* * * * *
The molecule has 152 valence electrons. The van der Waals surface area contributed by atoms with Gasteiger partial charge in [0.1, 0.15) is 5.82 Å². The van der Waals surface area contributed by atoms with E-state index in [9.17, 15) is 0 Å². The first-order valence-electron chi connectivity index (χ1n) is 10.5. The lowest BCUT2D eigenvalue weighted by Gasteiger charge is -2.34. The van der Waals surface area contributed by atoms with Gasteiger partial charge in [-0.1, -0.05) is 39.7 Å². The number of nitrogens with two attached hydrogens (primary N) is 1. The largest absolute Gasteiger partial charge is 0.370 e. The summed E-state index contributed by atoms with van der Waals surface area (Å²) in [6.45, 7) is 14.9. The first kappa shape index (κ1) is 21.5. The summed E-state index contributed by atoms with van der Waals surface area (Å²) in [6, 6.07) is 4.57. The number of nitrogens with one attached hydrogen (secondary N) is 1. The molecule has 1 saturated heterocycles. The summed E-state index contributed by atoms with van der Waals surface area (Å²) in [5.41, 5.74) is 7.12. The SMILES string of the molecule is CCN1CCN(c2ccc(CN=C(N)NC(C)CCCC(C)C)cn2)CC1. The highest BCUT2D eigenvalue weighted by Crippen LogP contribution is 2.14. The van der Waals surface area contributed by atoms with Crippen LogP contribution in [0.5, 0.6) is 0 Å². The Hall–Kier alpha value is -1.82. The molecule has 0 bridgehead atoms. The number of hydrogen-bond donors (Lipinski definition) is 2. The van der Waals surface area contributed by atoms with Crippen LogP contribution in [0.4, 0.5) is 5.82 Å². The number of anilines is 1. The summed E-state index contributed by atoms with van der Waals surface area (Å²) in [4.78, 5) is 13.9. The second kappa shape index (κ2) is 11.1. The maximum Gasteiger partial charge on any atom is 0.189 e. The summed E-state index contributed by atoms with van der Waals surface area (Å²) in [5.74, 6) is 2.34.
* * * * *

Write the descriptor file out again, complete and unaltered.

The molecule has 152 valence electrons. The van der Waals surface area contributed by atoms with Gasteiger partial charge in [0.1, 0.15) is 5.82 Å². The van der Waals surface area contributed by atoms with E-state index in [9.17, 15) is 0 Å². The first-order valence-electron chi connectivity index (χ1n) is 10.5. The lowest BCUT2D eigenvalue weighted by Gasteiger charge is -2.34. The van der Waals surface area contributed by atoms with Gasteiger partial charge in [-0.1, -0.05) is 39.7 Å². The number of nitrogens with two attached hydrogens (primary N) is 1. The largest absolute Gasteiger partial charge is 0.370 e. The summed E-state index contributed by atoms with van der Waals surface area (Å²) in [6.45, 7) is 14.9. The first kappa shape index (κ1) is 21.5. The summed E-state index contributed by atoms with van der Waals surface area (Å²) in [6, 6.07) is 4.57. The number of nitrogens with one attached hydrogen (secondary N) is 1. The molecule has 1 saturated heterocycles. The summed E-state index contributed by atoms with van der Waals surface area (Å²) in [5.41, 5.74) is 7.12. The SMILES string of the molecule is CCN1CCN(c2ccc(CN=C(N)NC(C)CCCC(C)C)cn2)CC1. The highest BCUT2D eigenvalue weighted by Crippen LogP contribution is 2.14. The van der Waals surface area contributed by atoms with Crippen LogP contribution in [0.5, 0.6) is 0 Å². The Hall–Kier alpha value is -1.82. The molecule has 0 bridgehead atoms. The number of hydrogen-bond donors (Lipinski definition) is 2. The van der Waals surface area contributed by atoms with Crippen LogP contribution in [0.4, 0.5) is 5.82 Å². The number of anilines is 1. The summed E-state index contributed by atoms with van der Waals surface area (Å²) in [4.78, 5) is 13.9. The second kappa shape index (κ2) is 11.1. The maximum Gasteiger partial charge on any atom is 0.189 e. The summed E-state index contributed by atoms with van der Waals surface area (Å²) in [5.74, 6) is 2.34.